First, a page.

Amblin' Alameda: Octoberish

Amblin' Alameda: Octoberish

Morton Chalfy

This is only my fifth October in Alameda, but I'm about ready to join the ranks of those who believe it's the best month of the year. Summer stretches deep into the month, outdoor activities are usually pleasant - and, oh yes, the Giants are playing for the World Series title. For the third time since my arrival!

Coincidence? Perhaps.

When I was a young man living in New York City the Giants often played for the pennant, and in the remarkable year of 1951, they overtook the hated Dodgers from 13 games behind. Those were heady days, clustered around the radio or in front of a grainy, black-and-white picture on the television. Flannel uniforms, mostly white teams, pretty good athletes - some unsurpassed since (Willie Mays, Hank Aaron, Mickey Mantle etc.). But nothing like the spectacle of today.

As television has evolved from its black-and-white beginnings to the full-wall flat screens of today and the money from advertisers has rushed in to take advantage of its reach, the athletes have evolved along with it. Athletic feats that once riveted the world have become commonplace, and the athletes are professionalized from their early youth. In gymnastics, the winning routines of 40 years ago would not merit one a space in the qualifying rounds today, and winning on the field or in the arena carries so much treasure along with it that training and study have become the hallmark of competition.

Baseball has always been more cerebral than most contests, and with the advent of the short reliever the game has radically changed. In the past, only the best pitchers could hold down a World Series team for the entire nine innings. But now that six innings is a great outing and time to parade in the bullpen, the pitchers can go all-out from the first pitch without worrying about exhausting their stamina.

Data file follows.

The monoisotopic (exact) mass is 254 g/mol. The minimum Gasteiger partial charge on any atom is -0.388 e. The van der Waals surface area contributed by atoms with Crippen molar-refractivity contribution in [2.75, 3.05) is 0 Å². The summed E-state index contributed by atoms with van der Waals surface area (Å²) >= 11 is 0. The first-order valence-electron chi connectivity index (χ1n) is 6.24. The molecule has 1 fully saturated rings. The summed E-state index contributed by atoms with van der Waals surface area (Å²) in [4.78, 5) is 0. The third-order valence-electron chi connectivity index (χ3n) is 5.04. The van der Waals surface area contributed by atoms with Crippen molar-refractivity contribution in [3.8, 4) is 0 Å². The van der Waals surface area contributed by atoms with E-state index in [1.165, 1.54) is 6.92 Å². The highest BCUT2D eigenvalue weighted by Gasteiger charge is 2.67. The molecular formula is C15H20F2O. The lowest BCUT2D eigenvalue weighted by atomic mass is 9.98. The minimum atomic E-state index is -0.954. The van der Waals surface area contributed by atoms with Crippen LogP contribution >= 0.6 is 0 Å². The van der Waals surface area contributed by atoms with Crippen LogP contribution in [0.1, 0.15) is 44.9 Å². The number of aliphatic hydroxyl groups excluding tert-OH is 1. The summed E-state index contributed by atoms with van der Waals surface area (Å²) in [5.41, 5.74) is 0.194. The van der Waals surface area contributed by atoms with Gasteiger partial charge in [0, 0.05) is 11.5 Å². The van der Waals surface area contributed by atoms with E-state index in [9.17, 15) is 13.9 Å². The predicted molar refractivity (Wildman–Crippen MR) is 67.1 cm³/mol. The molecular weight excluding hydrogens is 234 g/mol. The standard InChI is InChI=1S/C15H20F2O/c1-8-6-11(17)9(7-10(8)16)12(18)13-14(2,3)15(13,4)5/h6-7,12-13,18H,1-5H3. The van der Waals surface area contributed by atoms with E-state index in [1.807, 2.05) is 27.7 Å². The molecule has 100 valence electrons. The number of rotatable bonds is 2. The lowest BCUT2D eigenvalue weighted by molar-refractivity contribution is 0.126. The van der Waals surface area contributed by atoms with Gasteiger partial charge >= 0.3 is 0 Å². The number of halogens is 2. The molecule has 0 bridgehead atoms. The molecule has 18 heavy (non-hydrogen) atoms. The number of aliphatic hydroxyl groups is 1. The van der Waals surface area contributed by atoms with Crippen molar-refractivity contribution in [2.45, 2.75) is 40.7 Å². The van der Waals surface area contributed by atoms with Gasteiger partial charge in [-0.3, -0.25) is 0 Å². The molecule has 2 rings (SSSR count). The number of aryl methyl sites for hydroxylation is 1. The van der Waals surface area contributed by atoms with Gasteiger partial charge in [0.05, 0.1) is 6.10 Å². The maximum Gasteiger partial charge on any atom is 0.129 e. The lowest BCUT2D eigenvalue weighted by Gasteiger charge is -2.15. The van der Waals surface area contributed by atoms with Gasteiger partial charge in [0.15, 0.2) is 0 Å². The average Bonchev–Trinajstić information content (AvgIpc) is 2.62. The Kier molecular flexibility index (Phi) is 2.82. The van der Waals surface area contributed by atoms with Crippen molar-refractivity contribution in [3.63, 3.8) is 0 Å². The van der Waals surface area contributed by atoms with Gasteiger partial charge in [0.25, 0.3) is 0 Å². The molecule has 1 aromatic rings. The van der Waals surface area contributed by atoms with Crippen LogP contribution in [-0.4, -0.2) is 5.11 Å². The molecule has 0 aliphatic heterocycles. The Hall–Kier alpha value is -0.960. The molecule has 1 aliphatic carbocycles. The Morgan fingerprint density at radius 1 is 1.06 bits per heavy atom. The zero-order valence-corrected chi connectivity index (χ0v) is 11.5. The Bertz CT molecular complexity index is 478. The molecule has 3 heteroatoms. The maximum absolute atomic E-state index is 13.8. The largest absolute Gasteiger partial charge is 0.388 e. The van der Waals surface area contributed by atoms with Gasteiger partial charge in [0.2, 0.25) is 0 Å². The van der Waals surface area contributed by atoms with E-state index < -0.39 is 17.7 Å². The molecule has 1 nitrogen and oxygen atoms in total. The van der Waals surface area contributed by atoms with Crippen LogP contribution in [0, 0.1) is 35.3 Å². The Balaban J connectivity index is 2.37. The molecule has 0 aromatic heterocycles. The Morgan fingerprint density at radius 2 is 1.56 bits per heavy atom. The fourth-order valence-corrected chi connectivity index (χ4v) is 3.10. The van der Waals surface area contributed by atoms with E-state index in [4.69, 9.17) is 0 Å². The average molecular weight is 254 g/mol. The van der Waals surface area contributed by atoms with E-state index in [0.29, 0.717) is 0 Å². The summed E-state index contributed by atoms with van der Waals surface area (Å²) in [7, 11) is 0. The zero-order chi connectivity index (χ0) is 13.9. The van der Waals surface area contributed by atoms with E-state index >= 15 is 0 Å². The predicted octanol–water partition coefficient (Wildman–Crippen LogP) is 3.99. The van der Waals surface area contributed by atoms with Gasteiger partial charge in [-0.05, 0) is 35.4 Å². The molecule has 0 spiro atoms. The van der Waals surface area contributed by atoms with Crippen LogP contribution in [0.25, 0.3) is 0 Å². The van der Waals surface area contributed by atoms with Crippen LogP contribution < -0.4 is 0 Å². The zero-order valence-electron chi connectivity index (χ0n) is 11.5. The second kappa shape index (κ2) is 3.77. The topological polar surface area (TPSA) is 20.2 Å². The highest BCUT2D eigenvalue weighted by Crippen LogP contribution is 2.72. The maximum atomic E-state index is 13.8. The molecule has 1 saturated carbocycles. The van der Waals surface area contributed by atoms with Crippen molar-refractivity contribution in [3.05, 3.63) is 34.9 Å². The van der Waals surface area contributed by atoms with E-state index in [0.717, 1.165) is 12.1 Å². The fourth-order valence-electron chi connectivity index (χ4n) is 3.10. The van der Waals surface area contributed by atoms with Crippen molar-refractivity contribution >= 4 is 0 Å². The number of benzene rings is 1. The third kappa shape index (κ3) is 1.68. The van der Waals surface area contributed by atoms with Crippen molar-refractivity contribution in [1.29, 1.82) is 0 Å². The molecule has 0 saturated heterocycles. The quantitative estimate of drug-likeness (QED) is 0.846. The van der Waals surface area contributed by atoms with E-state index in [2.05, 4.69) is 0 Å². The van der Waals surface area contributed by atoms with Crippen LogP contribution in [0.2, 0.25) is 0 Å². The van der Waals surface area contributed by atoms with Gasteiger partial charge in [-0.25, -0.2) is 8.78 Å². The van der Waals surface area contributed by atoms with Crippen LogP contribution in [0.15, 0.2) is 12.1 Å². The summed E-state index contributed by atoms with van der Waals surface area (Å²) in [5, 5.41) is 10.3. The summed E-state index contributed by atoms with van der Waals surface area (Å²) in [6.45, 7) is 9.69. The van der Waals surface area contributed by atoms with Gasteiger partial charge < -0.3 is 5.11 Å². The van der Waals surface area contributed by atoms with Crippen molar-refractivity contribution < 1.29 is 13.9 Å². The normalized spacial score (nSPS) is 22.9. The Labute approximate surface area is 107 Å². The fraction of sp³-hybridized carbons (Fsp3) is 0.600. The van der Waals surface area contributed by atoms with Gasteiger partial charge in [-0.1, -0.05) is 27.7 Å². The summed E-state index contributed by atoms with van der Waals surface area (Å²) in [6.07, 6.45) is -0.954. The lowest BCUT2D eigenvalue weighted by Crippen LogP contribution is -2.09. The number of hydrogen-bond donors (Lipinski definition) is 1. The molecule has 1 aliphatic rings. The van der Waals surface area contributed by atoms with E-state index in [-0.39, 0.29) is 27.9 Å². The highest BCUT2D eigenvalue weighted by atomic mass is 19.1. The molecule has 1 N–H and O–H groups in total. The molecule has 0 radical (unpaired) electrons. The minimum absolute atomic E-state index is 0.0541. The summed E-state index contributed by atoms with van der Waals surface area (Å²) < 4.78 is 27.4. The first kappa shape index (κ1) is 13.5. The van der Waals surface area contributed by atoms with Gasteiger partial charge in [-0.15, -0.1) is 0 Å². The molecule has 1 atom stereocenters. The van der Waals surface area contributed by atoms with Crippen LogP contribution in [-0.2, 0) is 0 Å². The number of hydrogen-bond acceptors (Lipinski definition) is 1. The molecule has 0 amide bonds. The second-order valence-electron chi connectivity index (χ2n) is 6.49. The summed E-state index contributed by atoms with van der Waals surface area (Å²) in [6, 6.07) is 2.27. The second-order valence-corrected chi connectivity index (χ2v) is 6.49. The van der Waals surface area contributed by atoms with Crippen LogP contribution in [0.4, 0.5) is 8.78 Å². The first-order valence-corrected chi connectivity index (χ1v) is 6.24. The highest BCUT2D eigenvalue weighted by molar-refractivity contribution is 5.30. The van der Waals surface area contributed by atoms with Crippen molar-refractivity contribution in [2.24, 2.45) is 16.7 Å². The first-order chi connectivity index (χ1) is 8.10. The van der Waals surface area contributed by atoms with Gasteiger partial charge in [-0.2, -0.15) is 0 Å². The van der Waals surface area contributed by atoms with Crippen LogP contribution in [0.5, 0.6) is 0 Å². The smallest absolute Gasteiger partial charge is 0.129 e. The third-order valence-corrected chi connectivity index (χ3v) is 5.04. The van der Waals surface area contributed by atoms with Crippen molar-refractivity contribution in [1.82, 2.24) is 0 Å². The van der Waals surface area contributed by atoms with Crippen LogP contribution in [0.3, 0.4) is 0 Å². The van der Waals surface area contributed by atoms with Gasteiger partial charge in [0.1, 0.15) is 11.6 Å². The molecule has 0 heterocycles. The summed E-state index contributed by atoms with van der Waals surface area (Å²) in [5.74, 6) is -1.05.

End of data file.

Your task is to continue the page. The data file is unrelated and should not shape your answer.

The games have evolved, the players have evolved, the money involved has grown by many multiples. But one thing has stayed the same: the fans and the influence of winning teams on the mood of their cities. There is a palpable lift to the spirits when the home team wins and a deflation when they lose. There is also a camaraderie that develops among otherwise disparate people rooting for the same team. Our emotions are tied to them, our spirits rise and fall with them and our collective character is often defined by our teams.

"How about them Giants?" is the watchword today, with the 49ers and the Warriors going through their preparations in the wings. The Bay Area is fortunate indeed to have so many winning franchises in the neighborhood and so many opportunities to feel good. Even war no longer unifies us as sports do.

Civilization needs activities that bring people together in celebration. Sports do that for us.